First interview: How a simple phone call led to Norfolk businessman Graham Dacre losing £12m
The four-year probe into Norfolk’s biggest ever fraud, which would lead the county’s detectives on a worldwide pursuit of financial con artists, started with a simple phone call.
Katcharian appeared to be held in awe by the gang who described his great intellect, talent with computers and abilities as a trader.
During the trial he was referred to as the “controller” of the scheme, who first met fellow fraudsters, Alan Hunt and Arthur Ford-Batey in 2004.
The father is thought to be fluent in eight languages, and although born in Iran is a Danish citizen who has also lived in Germany and has links to Australia. The 60-year-old dated a blonde German woman in her twenties while the frauds were being carried out, and he was finally caught in December 2011, after an appeal was put out on BBC Crimewatch.
Katcharian had bought a ticket for a flight from Hong Kong to Zurich just before Christmas last year.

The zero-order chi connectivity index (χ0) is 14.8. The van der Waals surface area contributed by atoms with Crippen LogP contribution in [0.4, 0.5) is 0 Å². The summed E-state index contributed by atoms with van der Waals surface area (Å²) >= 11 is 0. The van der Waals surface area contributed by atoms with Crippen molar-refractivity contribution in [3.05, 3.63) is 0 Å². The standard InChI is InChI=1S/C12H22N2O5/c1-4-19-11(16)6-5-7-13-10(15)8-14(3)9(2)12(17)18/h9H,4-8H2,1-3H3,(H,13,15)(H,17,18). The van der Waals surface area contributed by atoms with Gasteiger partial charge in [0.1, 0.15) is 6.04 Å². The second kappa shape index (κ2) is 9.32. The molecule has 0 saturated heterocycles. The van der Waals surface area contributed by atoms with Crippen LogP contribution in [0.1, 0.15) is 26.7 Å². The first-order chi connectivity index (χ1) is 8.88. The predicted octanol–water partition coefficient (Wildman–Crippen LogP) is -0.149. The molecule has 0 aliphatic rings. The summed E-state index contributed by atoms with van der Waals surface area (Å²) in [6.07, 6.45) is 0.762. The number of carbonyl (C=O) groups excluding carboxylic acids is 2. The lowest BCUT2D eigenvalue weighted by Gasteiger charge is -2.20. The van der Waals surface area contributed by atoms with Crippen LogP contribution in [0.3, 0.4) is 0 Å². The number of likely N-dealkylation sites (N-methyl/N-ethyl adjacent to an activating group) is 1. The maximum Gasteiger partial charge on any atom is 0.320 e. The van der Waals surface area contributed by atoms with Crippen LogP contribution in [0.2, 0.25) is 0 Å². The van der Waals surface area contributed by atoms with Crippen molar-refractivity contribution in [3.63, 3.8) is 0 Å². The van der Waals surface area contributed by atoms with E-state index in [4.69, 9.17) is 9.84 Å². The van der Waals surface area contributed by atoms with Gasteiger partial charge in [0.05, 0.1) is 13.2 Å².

Police believed he was going to visit his German girlfriend and managed to catch him.
Before his arrest, Katcharian appeared to be travelling the world, and has even made an appearance in a best-selling book about a Wall Street scam by an American author. In the book called Octopus: The Secret Market and the World’s Wildest Con, author Guy Lawson tells how American trader, Samuel Israel III sought to save his failing hedge fund.
On his search for a saviour he came across Katcharian and his firm, Intercontinental Securities. Katcharian, who goes by a pseudonym in the book, was described as having the appearance of a “jet-lagged international businessman burdened by heavy responsibilities”.